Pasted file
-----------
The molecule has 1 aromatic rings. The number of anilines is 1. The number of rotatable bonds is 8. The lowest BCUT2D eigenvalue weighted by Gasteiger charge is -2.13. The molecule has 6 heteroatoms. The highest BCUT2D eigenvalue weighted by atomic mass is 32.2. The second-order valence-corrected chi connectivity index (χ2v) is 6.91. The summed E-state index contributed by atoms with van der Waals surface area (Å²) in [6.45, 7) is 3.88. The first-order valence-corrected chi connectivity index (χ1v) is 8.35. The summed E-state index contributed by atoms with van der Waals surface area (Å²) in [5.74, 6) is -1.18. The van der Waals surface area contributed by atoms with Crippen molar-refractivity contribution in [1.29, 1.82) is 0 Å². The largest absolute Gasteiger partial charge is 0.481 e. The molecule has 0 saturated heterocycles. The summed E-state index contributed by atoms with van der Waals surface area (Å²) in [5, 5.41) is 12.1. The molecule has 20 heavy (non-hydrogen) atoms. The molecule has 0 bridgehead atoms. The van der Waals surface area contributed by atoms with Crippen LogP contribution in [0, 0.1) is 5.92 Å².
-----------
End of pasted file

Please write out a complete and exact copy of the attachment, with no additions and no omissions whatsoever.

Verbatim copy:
The molecule has 1 aromatic rings. The number of anilines is 1. The number of rotatable bonds is 8. The lowest BCUT2D eigenvalue weighted by Gasteiger charge is -2.13. The molecule has 6 heteroatoms. The highest BCUT2D eigenvalue weighted by atomic mass is 32.2. The second-order valence-corrected chi connectivity index (χ2v) is 6.91. The summed E-state index contributed by atoms with van der Waals surface area (Å²) in [6.45, 7) is 3.88. The first-order valence-corrected chi connectivity index (χ1v) is 8.35. The summed E-state index contributed by atoms with van der Waals surface area (Å²) in [5.74, 6) is -1.18. The van der Waals surface area contributed by atoms with Crippen molar-refractivity contribution in [1.29, 1.82) is 0 Å². The largest absolute Gasteiger partial charge is 0.481 e. The molecule has 0 saturated heterocycles. The summed E-state index contributed by atoms with van der Waals surface area (Å²) in [5, 5.41) is 12.1. The molecule has 20 heavy (non-hydrogen) atoms. The molecule has 0 bridgehead atoms. The van der Waals surface area contributed by atoms with Crippen LogP contribution in [0, 0.1) is 5.92 Å².